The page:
Politics & Policy

The Inquisitor

Charles Schumer, leader of the anti-Bush crusade

EDITOR’S NOTE: This piece appears in the August 8, 2005, issue of National Review.

Minutes before the Senate Judiciary Committee began hearings on the nomination of Miguel Estrada to the federal bench in 2002, Democratic senator Chuck Schumer of New York was introduced to Estrada’s mother. She informed the senator that when she was living in New York four years earlier, she had voted for him over the incumbent Republican, Alfonse D’Amato. “I hope you’ll repay the favor,” she added.

Schumer chuckled at her request. He took his seat, gaveled the hearing to order, and delighted in proclaiming her support. Then he proceeded to do everything in his power to avoid repaying the favor: He demanded sensitive documents, gave voice to accusations that Estrada was a right-wing nutjob, and speculated about the nominee’s honesty: “I think we have some credibility problems here.” At one awkward moment during his persistent badgering of Estrada, the senator snapped: “This takes a yes or no answer if you’re being truthful with this committee.”

This colorful performance was vintage Schumer — hungry for whatever scraps of publicity Estrada’s mother might confer upon him, but also committed to the crafty partisanship that has made him one of the Senate’s most belligerent Democrats. “There’s a lot we do not know about Miguel Estrada,” Schumer said at the hearing — even though Schumer himself apparently knew enough to condemn the man, just a few days earlier in The Nation, as “a Stealth missile — with a nose cone — coming out of the right wing’s deepest silo.”

Chuck Schumer is New York’s other liberal senator. Whereas Hillary Rodham Clinton may be more important to her party’s long-term ambitions, Schumer is undoubtedly more significant to its near-term goals: He is perhaps the key Democrat sitting on the Senate panel that soon will weigh in on the nomination of Judge John G. Roberts Jr. to fill the first Supreme Court vacancy in more than a decade. In this regard, he is more important than chairman Patrick Leahy, more critical than attack-dog Ted Kennedy. “He’s the smartest guy they’ve got,” says Todd Gaziano of the Heritage Foundation. . .

YOU CAN READ THE REST OF THIS ARTICLE IN THE CURRENT ISSUE OF THE DIGITAL VERSION OF NATIONAL REVIEW. IF YOU DO NOT HAVE A SUBSCRIPTION TO NR DIGITAL OR NATIONAL REVIEW, YOU CAN SIGN UP FOR A SUBSCRIPTION TO NATIONAL REVIEW here OR NATIONAL REVIEW DIGITAL here (a subscription to NR includes Digital access).

John J. Miller is the national correspondent for National Review and the director of the Dow Journalism Program at Hillsdale College. His new book is Reading Around: Journalism on Authors, Artists, and Ideas.

Most Popular

Media

‘Anonymous’ Falls Flat

On the menu today: The op-ed page of the New York Times made the deliberate decision to hoodwink America about the identity of “Anonymous”; the sense of guilt that pervades legacy media -- a very apt label; and wondering whether or not we will even see long lines on Election Day with early voting being so ... Read More
Media

‘Anonymous’ Falls Flat

On the menu today: The op-ed page of the New York Times made the deliberate decision to hoodwink America about the identity of “Anonymous”; the sense of guilt that pervades legacy media -- a very apt label; and wondering whether or not we will even see long lines on Election Day with early voting being so ... Read More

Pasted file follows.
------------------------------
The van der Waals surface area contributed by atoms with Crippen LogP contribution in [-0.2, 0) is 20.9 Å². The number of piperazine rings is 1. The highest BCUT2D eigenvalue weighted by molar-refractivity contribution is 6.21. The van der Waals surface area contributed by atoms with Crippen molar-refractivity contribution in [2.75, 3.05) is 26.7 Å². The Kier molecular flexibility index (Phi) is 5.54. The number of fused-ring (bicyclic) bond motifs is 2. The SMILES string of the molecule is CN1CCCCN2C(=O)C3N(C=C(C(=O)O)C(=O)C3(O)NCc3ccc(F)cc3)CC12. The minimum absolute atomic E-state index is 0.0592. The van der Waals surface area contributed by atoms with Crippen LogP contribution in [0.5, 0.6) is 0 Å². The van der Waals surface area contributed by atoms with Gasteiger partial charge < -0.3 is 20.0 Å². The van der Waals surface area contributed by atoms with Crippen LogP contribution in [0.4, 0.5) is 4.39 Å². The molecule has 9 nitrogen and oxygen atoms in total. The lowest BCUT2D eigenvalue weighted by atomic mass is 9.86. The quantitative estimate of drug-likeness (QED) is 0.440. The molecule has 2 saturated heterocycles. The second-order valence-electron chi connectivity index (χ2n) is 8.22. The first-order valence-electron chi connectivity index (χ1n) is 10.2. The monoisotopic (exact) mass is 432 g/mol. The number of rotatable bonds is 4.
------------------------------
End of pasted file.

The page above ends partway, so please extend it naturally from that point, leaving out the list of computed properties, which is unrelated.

Another Pollster Sees a Trump Win

The Trafalgar Group’s Robert Cahaly is an outlier among pollsters in that he thinks President Trump will carry Michigan, Pennsylvania, or both, and hence be reelected with roughly 280 electoral votes. (I explained his thinking here.) Last week another pollster, Jim Lee of Susquehanna Polling and Research, ... Read More

Another Pollster Sees a Trump Win

The Trafalgar Group’s Robert Cahaly is an outlier among pollsters in that he thinks President Trump will carry Michigan, Pennsylvania, or both, and hence be reelected with roughly 280 electoral votes. (I explained his thinking here.) Last week another pollster, Jim Lee of Susquehanna Polling and Research, ... Read More
Economy & Business

Daylight Savings Forever

Before I became a parent, I didn't have especially strong feelings about the time shifting by an hour twice a year. Like most people I was aware of the downsides -- increased car accidents, schedule confusion, etc. -- and I figured it would be better to knock it off. But I didn't feel personally offended by ... Read More
Economy & Business

Daylight Savings Forever

Before I became a parent, I didn't have especially strong feelings about the time shifting by an hour twice a year. Like most people I was aware of the downsides -- increased car accidents, schedule confusion, etc. -- and I figured it would be better to knock it off. But I didn't feel personally offended by ... Read More

Hunter Biden on Tape?

In a newly released recording, a man purported to be Hunter Biden is heard rambling about (a) his legal representation of Patrick Ho, a convicted former Hong Kong official he refers to as “the f***ing spy chief of China”; (b) his business dealings with Ye Jianming, the corrupt Chinese high roller, whom Hunter ... Read More

Hunter Biden on Tape?

In a newly released recording, a man purported to be Hunter Biden is heard rambling about (a) his legal representation of Patrick Ho, a convicted former Hong Kong official he refers to as “the f***ing spy chief of China”; (b) his business dealings with Ye Jianming, the corrupt Chinese high roller, whom Hunter ... Read More